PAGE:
All Quiet on the Petersburg Front ... Or Was It? Confederate Fort Harrison Lost to Union Army
According to the official chronology of skirmishes in the ongoing Battle of Petersburg, the time frame between the first major battle in June of 1864 and up to the final showdown in April of 1865 might appear relatively quiet. It had been three years since a large number of these men had been recruited, and their term of service was soon to end – leaving many of them hoping to quietly finish out their time. But according to Colonel James R. Hagood, commander of the First South Carolina Infantry, skirmishes continued even during “quiet” times and often proved deadly.
Historian A. Wilson Greene points out that Grant’s next strategy, following the Union’s mass casualties at the Battle of the Crater, was to target the transportation routes into Petersburg, cutting off the critical supply line of Weldon Railroad and exploiting the “weakened and divided Army of Northern Virginia” in August of 1864. Hagood’s regiment arrived in Petersburg on August 23, and kept themselves busy “throwing up field-works in its vicinity” until September 28, when Grant went on the offensive once again and ordered Union forces to attack Fort Harrison – also known as “Battery Harrison.”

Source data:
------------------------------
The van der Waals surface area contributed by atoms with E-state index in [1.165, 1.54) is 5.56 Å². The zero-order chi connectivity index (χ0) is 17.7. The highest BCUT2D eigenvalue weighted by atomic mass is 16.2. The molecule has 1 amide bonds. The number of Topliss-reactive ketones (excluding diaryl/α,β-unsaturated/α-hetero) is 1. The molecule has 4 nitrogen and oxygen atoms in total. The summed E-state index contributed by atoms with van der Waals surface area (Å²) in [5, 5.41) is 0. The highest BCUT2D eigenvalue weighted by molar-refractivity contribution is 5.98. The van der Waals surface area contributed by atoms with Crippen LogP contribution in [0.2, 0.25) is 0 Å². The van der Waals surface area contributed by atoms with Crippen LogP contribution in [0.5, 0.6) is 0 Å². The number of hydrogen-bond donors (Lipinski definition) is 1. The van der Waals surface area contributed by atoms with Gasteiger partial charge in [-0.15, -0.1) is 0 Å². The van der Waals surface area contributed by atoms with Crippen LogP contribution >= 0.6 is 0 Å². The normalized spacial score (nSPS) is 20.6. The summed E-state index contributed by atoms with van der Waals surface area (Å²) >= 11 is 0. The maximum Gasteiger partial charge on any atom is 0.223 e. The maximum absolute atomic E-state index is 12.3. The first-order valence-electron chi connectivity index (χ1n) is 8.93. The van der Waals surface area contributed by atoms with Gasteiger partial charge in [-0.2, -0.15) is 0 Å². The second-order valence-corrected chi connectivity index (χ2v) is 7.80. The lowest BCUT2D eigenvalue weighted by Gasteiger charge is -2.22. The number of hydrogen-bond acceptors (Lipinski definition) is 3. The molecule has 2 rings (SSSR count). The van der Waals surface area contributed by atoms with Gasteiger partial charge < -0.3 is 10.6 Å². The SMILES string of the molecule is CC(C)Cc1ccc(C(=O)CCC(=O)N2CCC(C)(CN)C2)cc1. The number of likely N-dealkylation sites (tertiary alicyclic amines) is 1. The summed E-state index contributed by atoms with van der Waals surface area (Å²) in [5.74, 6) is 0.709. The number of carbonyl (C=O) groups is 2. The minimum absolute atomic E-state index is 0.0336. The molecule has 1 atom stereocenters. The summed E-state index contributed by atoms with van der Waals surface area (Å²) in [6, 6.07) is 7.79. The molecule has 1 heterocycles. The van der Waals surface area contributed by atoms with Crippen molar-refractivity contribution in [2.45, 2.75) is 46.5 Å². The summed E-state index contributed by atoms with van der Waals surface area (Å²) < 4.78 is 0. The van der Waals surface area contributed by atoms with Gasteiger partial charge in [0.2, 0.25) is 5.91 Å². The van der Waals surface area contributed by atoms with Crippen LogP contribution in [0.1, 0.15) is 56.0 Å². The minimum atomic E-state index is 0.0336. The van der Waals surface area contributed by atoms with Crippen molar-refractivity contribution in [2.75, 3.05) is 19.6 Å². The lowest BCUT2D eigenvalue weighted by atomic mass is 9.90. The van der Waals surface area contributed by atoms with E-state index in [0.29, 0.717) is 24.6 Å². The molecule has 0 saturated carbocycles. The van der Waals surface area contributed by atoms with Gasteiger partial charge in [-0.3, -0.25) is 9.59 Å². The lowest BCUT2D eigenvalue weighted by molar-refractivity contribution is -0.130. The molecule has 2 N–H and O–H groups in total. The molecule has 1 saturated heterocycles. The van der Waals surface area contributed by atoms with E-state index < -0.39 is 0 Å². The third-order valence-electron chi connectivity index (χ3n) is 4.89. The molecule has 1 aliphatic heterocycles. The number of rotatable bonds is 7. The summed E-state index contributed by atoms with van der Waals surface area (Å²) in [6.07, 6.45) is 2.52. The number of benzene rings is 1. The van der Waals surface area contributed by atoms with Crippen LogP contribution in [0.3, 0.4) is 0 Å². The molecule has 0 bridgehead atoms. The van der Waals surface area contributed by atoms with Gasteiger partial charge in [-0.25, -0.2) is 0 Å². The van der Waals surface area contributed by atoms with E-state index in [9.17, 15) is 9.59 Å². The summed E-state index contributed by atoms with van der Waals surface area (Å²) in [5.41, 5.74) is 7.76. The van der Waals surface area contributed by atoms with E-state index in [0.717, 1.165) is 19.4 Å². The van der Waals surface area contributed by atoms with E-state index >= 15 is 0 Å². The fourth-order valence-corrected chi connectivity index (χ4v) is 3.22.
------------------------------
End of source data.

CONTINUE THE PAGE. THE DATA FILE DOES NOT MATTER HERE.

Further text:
The strongest fort on the Richmond-Petersburg line, Fort Harrison was overtaken by Union troops on September 29, in spite of a “personally organized” campaign by Lee to regain Confederate control of the fort. According to Hagood’s report in The War of the Rebellion: A Compilation of the Official Records of the Union and Confederate Armies, Confederate forces made preparations on September 30 to regain Fort Harrison. Historian Richard J. Sommers writes that Lee’s foot soldiers were his only hope in recapturing the fort, and a plan to converge regiments from Alabama, Georgia and South Carolina was put into play.
As another regiment ran toward the confrontation, Hagood noted that this was a waste of energy that could have been saved for the more important “struggle on the parapet.” He wanted the record to show he was not in agreement with this decision, but “believing it to be an order, [he] acquiesced.” What Hagood did not realize at the time was that Confederate commander “Tige” Anderson had failed to explain the plan to his men, and once the Georgia regiment charged forward, it was too late for the South Carolinians to get into position. “Timing and tactical skill” were crucial to the success of this plan, reportedly devised by Lee, and one without the other resulted in chaos.